Sensors powered by light, heat and movement could unlock the true potential of the IoT.
The ability to harvest energy from the air sounds like the superpower of one of Marvel’s lesser-known heroes, but if you paid attention in science class, you’ll know that radio waves, vibrations, light, heat and movement can all be turned into usable electric power. Solar panels, for example, absorb sunlight as a source of energy to generate electricity, while kinetic watches are powered by the movement of the wearer’s arm. But due to the limitations of current energy harvesting technologies, most ambient energy goes to waste.
Small solar cells or vibration harvesters can only capture a few milliwatts of energy, which is nowhere near enough to charge a smartphone or laptop. That might change if energy harvesting technologies improve and our gadgets’ power demands decrease. But there are already some devices that energy harvesters can power in an efficient and effective manner: the low power sensors that make up the Internet of Things (IoT).
Frank Schmidt, chief technology officer and co-founder of EnOcean, which has developed an energy harvesting wireless technology used primarily in building automation systems, says the number of sensors in the IoT will massively increase in future. “We are talking of billions to trillions of sensors in a few years,” he says. “As most of them will be connected wirelessly, we need to rethink how to power the sensors, otherwise the demand [for] batteries will increase into infinity.”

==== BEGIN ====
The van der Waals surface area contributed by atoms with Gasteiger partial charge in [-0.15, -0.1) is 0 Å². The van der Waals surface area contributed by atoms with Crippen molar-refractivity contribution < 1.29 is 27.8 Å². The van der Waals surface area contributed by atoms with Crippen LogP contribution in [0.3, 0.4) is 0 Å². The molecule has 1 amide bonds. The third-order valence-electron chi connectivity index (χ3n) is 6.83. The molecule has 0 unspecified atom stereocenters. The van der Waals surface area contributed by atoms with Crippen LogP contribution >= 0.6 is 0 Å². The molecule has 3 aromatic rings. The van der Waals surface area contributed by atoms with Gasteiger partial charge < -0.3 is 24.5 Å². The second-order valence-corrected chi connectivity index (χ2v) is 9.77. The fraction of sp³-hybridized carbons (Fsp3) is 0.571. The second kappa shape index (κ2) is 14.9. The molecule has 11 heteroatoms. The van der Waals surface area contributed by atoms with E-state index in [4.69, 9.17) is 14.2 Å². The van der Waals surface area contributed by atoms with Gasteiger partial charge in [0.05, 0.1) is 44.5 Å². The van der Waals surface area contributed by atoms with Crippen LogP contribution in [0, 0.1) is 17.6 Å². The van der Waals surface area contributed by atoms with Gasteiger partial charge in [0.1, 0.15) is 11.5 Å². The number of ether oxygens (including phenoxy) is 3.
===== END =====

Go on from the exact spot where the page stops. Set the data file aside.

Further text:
Even the most power-efficient sensor needs to have its battery changed or recharged at some point. But sensors that are effectively capable of powering themselves through ambient light, heat or motion could easily be built into walls, roads and roofs, or placed inside air ducts and other hard-to-reach places without anyone having to worry about how they’ll be accessed if the battery dies.
According to Schmidt, the IoT may not even reach its predicted magnitude without ambient-powered sensors capable of providing the data needed to optimise traffic flows or make buildings more energy efficient. “In addition, the environmental aspect of avoiding tons of battery waste by using self-powered sensors is an important consideration,” Schmidt adds. “Mountains of toxic battery waste should not be the price we pay for greater energy efficiency and wellbeing in our buildings.”
Self-powered sensors could also be applied to a variety of consumer products in the future. For instance, a company called Wiliot has developed a postage stamp-sized Bluetooth sensor tag that features an ARM processor powered by energy scavenged from ambient radio frequencies, such as Wi-Fi, Bluetooth and cellular signals.
“Recycling the radiation around us to power sticker-size sensors can enable new ways for consumers to interact with products that were previously not feasible,” Tal Tamir, CEO and co-founder of Wiliot, said recently. “Products can share when they are picked up, their temperature, or when they need to be replenished. Without batteries or other high-cost components, tags have unlimited power and lifespan, so can be embedded inside of products that were previously unconnected to the Internet of Things.”